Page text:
First I have to thank everyone who chimed in on my post about social media. Your comments were incredible. I even printed them up and used some of them in my presentation. What I learned from your comments was invaluable. I appreciate beyond words the awesome helpfulness of writers here in blogland. And as GGray mentioned-- this is all free. Unbelievable.
I thought I'd share the main element of my presentation, which was the necessity of a platform and focus to make a blog work. And no, you do not need to be published to have a platform, nor do you need to be a nonfiction writer. (You don't even need to be a writer, but that's beside the point since this is a writing blog.)
I started my blog last June, 2009. My first post explained the name Coming Down the Mountain, which had to do with my reclusive nature and now here I am. Tada!
Here's a sampling of my posts that first 8 months:
A birthday letter to my son
A report on Sunday school
A book review
My adventures canning 3 bushels of tomatoes
Analysis of book signings
Excerpts from emails sent to me by my missionary son in South Africa
Well, it's easy to see why I only had 23 followers that first 8 months, and rarely got comments in the double digits. I had no platform. I thought I did, but I kept interrupting it to talk about other stuff completely unrelated to writing. Was this a church blog? A family blog? An insecure writer's blog? Who was I anyway?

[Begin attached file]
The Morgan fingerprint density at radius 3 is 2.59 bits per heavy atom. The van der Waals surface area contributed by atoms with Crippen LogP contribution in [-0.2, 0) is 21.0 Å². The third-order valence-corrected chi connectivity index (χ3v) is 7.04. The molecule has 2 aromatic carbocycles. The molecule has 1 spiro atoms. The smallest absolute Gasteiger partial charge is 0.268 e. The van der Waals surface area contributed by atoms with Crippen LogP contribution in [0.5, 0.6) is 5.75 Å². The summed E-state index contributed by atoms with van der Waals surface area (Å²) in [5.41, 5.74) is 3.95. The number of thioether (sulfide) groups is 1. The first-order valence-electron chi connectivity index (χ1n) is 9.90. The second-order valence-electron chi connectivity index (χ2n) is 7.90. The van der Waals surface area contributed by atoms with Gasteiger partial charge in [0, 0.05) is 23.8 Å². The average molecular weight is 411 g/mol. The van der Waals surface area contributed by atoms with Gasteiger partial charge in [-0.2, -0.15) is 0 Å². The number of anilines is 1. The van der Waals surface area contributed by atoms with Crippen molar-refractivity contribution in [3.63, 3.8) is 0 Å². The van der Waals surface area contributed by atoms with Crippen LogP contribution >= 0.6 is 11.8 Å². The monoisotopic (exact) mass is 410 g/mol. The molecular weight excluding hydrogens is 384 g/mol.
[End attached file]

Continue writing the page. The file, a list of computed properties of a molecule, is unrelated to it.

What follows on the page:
In January I revamped and set up my platform, as a reclusive writer who is now a published author, and added that to the name of my blog. (I know it's long, but oh well.) I deleted all posts that weren't about books, writing, editing or the publishing industry. I added a section on my blogroll for strictly publishing blogs, as well as the one with writing/blog friends I follow daily.
Result? From mid January to mid March I jumped from 25 followers to 106 at the last count. (Thank you all you 106 awesome and attractive followers!) That's over 75 followers in two months, compared to 23 in eight months. That's the difference a platform can make in a blog.
Natually I did other things, like actively seeking other writers. Follow. Make comments. Have something to say in both my comments and my own posts. Clearly, a person can't just create their platform and wait for the world to find you. But it almost seems like that's how it works, it can happen that fast on the internet.
Creating a platform, which used to scare me turned out to be a LOT of fun. After all, it's a creative endeavor and we writers are creative. Have you got your platform yet? Have you changed it several times? Does it relate to your work or your personality?
Mine relates to my personality and my history as a writer. I'm toying with the idea of doing something relating to my books but haven't settled on anything yet. Besides, I can't have too much fun here, or I'll never get to the real writing!